Uncover Colorado beyond the famous ski slopes

[vc_row][vc_column][vc_column_text]From October to April, the mercury drops in Colorado and a cloak of crisp white snow envelopes the state. Towering alpine trees shake off the snowfall from the night before as skiers whip past at lightning speed.

The fluffy, dry snow makes for an incredibly smooth run as they carve their way down the slopes, a flurry of fine white powder left in their wake. With the highest lift-served terrain in the country, this is what attracts powder hounds from all over the world.

A good chance to rest the legs and enjoy the view. Photo: Matt Inden, Colorado Tourism Office

Colorado boasts 28 renowned ski areas, the most well-known being Aspen, Vail and Beaver Creek. While these ski resorts are popular for good reason, the underrated Keystone is actually one of our favorites for families.

Keystone has a whopping 3000 acres of skiable terrain. Beginners and seasoned skiers and snowboarders have more than enough runs to keep them entertained. Tubing, ice skating, snowmobiling and sleigh rides make it an absolute haven for kids who may not have the endurance to spend all day, every day on the slopes.

Parents sledding with their kids in the snow
Sledding with the family. Photo: Matt Inden, Colorado Tourism Office

When winter melts away, the magic remains. People might first visit Colorado for the snow, but they come back for the milieu of other experiences on offer.

Spring sets in, revealing an array of contrasting landscapes. The Centennial States’ four national parks represent the scope of diversity at hand. Thick evergreen forests and colossal mountain peaks make Rocky Mountain National Park the poster child for Colorado. But visitors may be surprised to learn the state is also home to the highest sand dunes in North America.

Great Sand Dunes National Park spans 150,000 acres and attracts hikers in droves during the warmer months of the year.

3 people horse riding in Great Sand Dunes National Park
What an awesome experience to go trail riding in Great Sand Dunes National Park. Photo: Colorado Tourism Office

Travel 350km west and you’ll discover yet another entirely different landscape dotted with close to 5000 archeological sites. Mesa Verde’s 600 cliff dwellings provide a fascinating peak into the lives of the Ancestral Pueblo people who flourished in the area between 600-1300 AD.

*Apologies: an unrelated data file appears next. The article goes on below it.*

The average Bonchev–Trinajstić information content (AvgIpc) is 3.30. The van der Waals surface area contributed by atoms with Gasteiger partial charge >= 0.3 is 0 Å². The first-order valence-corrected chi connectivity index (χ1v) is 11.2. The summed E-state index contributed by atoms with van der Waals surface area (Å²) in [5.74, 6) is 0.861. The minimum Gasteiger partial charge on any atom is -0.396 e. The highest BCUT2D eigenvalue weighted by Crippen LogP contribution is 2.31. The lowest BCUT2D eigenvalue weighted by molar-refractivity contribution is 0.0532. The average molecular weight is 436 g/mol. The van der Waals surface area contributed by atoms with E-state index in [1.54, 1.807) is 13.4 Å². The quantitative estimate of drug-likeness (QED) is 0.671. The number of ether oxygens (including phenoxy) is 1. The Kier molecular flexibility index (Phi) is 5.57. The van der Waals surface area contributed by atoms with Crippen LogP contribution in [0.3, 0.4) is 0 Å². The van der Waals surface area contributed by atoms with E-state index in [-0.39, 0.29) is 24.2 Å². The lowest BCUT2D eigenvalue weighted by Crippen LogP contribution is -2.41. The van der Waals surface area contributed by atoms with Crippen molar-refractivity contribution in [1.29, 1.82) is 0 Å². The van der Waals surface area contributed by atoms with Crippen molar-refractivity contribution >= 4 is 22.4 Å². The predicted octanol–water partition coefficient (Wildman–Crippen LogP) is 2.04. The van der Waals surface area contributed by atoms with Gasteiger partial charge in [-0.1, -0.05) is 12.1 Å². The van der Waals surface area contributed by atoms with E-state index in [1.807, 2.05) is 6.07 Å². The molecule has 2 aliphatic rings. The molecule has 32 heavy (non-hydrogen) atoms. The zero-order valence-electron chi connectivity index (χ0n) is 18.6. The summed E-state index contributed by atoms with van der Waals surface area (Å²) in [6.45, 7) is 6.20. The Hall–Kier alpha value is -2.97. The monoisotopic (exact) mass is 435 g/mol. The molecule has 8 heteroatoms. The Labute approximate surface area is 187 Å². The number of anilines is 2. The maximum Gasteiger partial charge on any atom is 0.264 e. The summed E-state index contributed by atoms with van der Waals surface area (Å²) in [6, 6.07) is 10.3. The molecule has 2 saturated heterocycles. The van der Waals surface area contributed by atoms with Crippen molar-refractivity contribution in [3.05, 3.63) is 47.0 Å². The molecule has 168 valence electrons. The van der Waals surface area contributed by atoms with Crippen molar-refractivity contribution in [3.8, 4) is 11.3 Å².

One of 600 known cliff dwellings in Mesa Verde National Park.
One of 600 known cliff dwellings in Mesa Verde National Park. Photo: Colorado Tourism Office

Colorado’s fourth national park is split in two by an 82km-long gorge that reveals millions of years of natural history. Black Canyon of the Gunnison National Park is a treat for outdoorsy types, with ample camping, kayaking and even cross-country skiing opportunities.

Black Canyon of the Gunnison National Park
Black Canyon of the Gunnison National Park. Photo: Colorado Tourism Office

If the fascinating archeological history, breathtaking scenery and range of outdoor adventures haven’t yet got your attention, here are a few more things you probably didn’t know about Colorado.

You don’t need to travel all the way to Iceland to feel the restorative powers of geothermal hot springs. The world’s largest hot springs pool is actually in Colorado. Glenwood Springs is one of 30 natural hot springs in the state. A more family friendly option would be Ouray Hot Springs Pool, kitted out with slides and diving boards.

Glenwood Hot Springs Resort
Glenwood Hot Springs Resort. Photo: Colorado Tourism Office

During Colorado’s 1800s Gold Rush, thousands of mining outposts popped up around the state. Today, around 1500 of them are ghost towns. Tumbleweeds roll down the dusty, deserted streets of some while others have been turned into quasi-theme parks, attracting throngs of tourists, eager to catch a glimpse of the Old West. Stories of whisky-slinging saloons, quick draw gunfights and wild west bandits are what make these ghost towns so fascinating.

The ghost town of St Elmo. Photo: Colorado Tourism Office
The ghost town of St Elmo. Photo: Colorado Tourism Office

One attraction not to be missed sits just outside Denver and took 200 million years to form. Red Rocks Amphitheatre is an utterly breathtaking rock structure that hosts all kind of concerts, exhibits and events.

The open-air amphitheater’s two towering sandstone monoliths create near-perfect natural acoustics. If you can’t make it along for a performance, there are a number of trails that run through Red Rocks park revealing dinosaur tracks, fossil fragments and tales of prehistoric times.

Concert at Red Rocks Amphitheatre
How amazing to watch a concert at Red Rocks Amphitheatre. Photo: Visit Denver

Colorado is truly a mixed bag with something to offer every family no matter the season. From the famous ski slopes to the lesser known natural wonders, it’s worth dedicating some time to exploring the centennial state.

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